The farthest corner of the bus was dark and quiet. Nobody ever went back there. The seat was so delapidated it resembled just a large, ripped cushion, and the floor was layered in inches of sludge. Amist all the excitement of the battle nobody noticed the tiny black bundle that suddenly appeared, out of nowhere, on the edge of the seat.
Except Anele. The spider had built her web in the space between the back of the old seat and the wall behind it, and had been watching all the action safely from her post. She was on this bus because it was taking her where she needed to go, and she had wanted no part in the drama of it. She was an old spider. She needed her rest.
But now she carefully left her web and crawled down the front of the seat and onto the bundle. It felt soft under her hairy legs, like silk. Except that there was something hard underneath it all, wrapped in the folds of cloth. Bracing herself, Anele left the light behind and plunged down into the blackness until her legs hit something small and round, and "Hard as the Devil," she thought to herself as she wrapped her legs around it and pulled the object back into the light. She placed it gently on the seat beside her and shook her head in disbelief when she saw what it was.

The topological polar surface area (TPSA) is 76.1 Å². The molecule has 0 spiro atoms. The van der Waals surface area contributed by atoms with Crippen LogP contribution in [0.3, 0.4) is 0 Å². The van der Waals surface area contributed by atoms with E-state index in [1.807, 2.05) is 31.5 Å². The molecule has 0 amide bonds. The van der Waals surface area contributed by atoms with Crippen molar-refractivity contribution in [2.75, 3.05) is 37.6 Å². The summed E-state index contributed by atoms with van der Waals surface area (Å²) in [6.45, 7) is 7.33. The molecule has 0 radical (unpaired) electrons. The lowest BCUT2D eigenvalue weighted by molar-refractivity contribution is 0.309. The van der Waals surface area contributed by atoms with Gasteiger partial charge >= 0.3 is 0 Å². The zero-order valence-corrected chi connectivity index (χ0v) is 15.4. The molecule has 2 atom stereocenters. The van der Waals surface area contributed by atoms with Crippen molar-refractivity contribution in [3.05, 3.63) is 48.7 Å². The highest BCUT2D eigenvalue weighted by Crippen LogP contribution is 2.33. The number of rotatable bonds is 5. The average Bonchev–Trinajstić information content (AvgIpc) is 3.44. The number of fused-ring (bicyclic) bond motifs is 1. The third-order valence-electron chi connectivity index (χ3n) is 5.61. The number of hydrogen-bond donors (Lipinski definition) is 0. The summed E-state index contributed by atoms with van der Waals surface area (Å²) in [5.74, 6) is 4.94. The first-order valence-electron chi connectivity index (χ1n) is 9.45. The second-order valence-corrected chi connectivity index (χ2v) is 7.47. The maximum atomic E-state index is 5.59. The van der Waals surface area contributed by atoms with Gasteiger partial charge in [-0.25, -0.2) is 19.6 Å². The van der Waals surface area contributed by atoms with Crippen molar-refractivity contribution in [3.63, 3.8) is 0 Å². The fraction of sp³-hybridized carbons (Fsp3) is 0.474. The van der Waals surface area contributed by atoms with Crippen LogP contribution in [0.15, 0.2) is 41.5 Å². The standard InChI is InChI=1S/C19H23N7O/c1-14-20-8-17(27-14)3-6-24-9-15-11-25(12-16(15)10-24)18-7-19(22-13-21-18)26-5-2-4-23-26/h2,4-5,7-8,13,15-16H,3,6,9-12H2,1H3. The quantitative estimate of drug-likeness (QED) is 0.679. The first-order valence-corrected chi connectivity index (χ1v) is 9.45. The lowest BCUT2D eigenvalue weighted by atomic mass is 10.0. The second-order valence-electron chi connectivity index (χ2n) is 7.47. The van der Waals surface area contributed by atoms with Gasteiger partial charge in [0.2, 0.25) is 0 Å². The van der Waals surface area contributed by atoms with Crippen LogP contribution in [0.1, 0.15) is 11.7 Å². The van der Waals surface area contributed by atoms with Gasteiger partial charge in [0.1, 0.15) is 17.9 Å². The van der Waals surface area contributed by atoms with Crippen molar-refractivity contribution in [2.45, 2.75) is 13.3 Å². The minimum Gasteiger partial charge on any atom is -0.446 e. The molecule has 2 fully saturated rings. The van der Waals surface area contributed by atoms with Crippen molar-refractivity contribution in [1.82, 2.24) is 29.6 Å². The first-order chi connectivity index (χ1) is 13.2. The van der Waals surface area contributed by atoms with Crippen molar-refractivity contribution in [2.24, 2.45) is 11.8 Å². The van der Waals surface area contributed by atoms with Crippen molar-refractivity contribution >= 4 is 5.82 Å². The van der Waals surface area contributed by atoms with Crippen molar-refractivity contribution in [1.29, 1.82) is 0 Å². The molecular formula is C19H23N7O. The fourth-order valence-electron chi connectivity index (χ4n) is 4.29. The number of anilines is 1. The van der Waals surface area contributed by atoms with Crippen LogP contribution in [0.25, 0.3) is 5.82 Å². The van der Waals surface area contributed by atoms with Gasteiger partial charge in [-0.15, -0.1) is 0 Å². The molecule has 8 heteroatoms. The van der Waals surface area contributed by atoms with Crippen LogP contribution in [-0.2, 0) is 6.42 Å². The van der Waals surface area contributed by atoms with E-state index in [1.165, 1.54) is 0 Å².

"Well, in all my days," the old spider mused, "I never expected one of these would fall my way." It was a tiny ball of glass about the size of her head, and it sparkled as if made of diamonds. A silver latch no larger than a pinprick kept the sides locked together; a latch that would have been much to small for any human, but was the perfect size for a spider. Anele gently pushed the latch with her foreleg and the ball flew open to reveal a slip of paper the size of a pinhead, with microscopic writing on it.
Anele, nearsighted as she was, struggled to read the note on the paper. At last she made out:
My beloved friend and companion, do not dispair in your loneliness. I come by wing to join you in your travels in a few days time. I shall board your bus just after the sun falls, so keep one eye open for me. I do hope to recognize you after these many years that have gone by.
Your old friend,
Ghianan! It had been a long time. "Well, I never," Anele mused. "This is getting to be quite a journey." Yawning, the old spider crawled back up to her nest. Her last thought before sleep was, "I wonder what Ghia will think when he realizes that none of this is what he had expected."